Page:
EU Finalizes ESG Reporting Rules with International Impacts

Thibault Meynier, Sarah H. Mishkin, and Matthew Triggs are Associates at Sullivan & Cromwell LLP. This post is based on a Sullivan & Cromwell memorandum by Mr. Meynier, Ms. Mishkin, Mr. Triggs, John Horsfield-Bradbury, Olivier de Vilmorin, and Samuel E. Saunders. Related research from the Program on Corporate Governance includes The Illusory Promise of Stakeholder Governance (discussed on the Forum here) and For Whom Corporate Leaders Bargain (discussed on the Forum here) both by Lucian A. Bebchuk and Roberto TallaritaRestoration: The Role Stakeholder Governance Must Play in Recreating a Fair and Sustainable American Economy—A Reply to Professor Rock (discussed on the Forum here) by Leo E. Strine, Jr.; and Stakeholder Capitalism in the Time of COVID (discussed on the Forum here) by Lucian Bebchuk, Kobi Kastiel, and Roberto Tallarita.


The European Union has finalized the Corporate Sustainability Reporting Directive (“CSRD”) that will introduce more detailed sustainability reporting requirements for EU companies, non-EU companies meeting certain thresholds for net turnover in the EU and companies with securities listed on a regulated EU market. The CSRD entered into force on January 5, 2023 and is substantially consistent with the provisional version published in June 2022.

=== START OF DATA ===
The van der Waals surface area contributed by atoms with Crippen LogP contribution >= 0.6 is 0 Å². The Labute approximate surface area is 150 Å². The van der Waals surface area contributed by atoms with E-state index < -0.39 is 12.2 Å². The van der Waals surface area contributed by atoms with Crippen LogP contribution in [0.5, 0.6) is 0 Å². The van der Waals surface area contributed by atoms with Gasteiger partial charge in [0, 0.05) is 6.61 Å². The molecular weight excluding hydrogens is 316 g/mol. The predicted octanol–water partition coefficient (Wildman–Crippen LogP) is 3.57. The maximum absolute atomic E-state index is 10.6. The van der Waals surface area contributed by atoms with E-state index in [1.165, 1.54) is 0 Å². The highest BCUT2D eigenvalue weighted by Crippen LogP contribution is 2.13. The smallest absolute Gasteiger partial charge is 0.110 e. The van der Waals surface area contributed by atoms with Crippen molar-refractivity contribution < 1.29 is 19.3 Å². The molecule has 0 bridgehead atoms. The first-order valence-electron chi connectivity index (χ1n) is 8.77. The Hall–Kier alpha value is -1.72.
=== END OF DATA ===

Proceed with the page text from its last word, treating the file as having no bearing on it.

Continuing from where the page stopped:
The rules will be phased in starting from January 1, 2024 for certain large EU and EU-listed companies, and will apply to all in-scope companies by January 1, 2028.

As CSRD reporting is phased in, EU subsidiaries of non-EU parents may be required to begin reporting under the CSRD before their non-EU parent comes in scope, and the CSRD includes transitional provisions on how EU subsidiaries of non-EU groups should prepare reporting before the non-EU parent provides its own CSRD reporting.

In-scope companies will be required to disclose information both about how sustainability-related factors, such as climate change, affect their operations and information about how their business model impacts sustainability factors. The scope of required reporting covers environmental, social and human rights and governance factors. Environmental factors include not only climate (including Scopes 1, 2 and 3 greenhouse gas emissions) but also water/marine resources, circular economy, pollution and biodiversity. The precise disclosure requirements are being developed for the European Commission by the European Financial Reporting Advisory Group (“EFRAG”), a non-profit advisory group, which released an initial draft of the first set of standards in late November 2022 for consideration by the Commission.


Delaware Courts Provide Guidance on Incumbent Board Enforcement of Advance Notice Bylaws